Row is the New Prohibition

David Fromm: “The Cultural War was most heated from the 1970s to the 20s of the next century. It polarized American society, dividing men from women, rural to urban, secular to religious, and recent immigrant groups to Anglo-Americans. But only after a Titanic constitutional struggle did the rural and religious aspects of the culture impose its will on the urban and secular. A decisive victory was won, or so it seemed. “

“The culture war I am talking about is a culture war against the prohibition of alcohol. From the end of the Reconstruction until World War I, perhaps more state and local elections became one issue than any other. The long struggle apparently ended in 1919, through the Eighteenth Amendment and Legislation by Congress to the National Prohibition Act, or the Wolstead Act (as it was known). The amendment and the law together make the manufacture and sale of alcoholic beverages illegal in the United States and all its subject areas. Many urban and secular Americans felt the same devastation as Pro-Choice Americans today after the Supreme Court overturned Rowe v. Wade. “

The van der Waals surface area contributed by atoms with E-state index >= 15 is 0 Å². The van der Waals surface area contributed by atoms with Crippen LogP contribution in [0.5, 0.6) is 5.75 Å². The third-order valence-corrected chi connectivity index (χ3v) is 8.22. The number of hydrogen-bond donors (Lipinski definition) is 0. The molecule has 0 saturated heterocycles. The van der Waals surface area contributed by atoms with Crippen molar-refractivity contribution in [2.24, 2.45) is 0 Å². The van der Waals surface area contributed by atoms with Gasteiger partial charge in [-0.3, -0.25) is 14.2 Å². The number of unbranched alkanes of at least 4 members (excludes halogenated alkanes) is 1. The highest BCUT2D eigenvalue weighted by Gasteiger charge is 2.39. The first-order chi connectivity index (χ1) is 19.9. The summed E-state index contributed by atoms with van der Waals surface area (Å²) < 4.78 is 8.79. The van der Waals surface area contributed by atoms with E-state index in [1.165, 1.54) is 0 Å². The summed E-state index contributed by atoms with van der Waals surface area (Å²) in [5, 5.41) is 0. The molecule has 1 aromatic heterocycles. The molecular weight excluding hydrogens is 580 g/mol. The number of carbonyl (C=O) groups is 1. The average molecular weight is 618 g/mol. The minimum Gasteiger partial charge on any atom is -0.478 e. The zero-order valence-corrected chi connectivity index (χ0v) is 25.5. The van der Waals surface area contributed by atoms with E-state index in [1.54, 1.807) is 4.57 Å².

“It simply came to our notice then that the Wall Street Act was not the end of the story. As sanctions have become a nationwide reality, Americans have quickly changed their minds about the idea. Support for the ban was rejected, then collapsed. Not only was the Wall Street Act repealed in 1933, but the constitution was further amended so that no one would ever try again. ”

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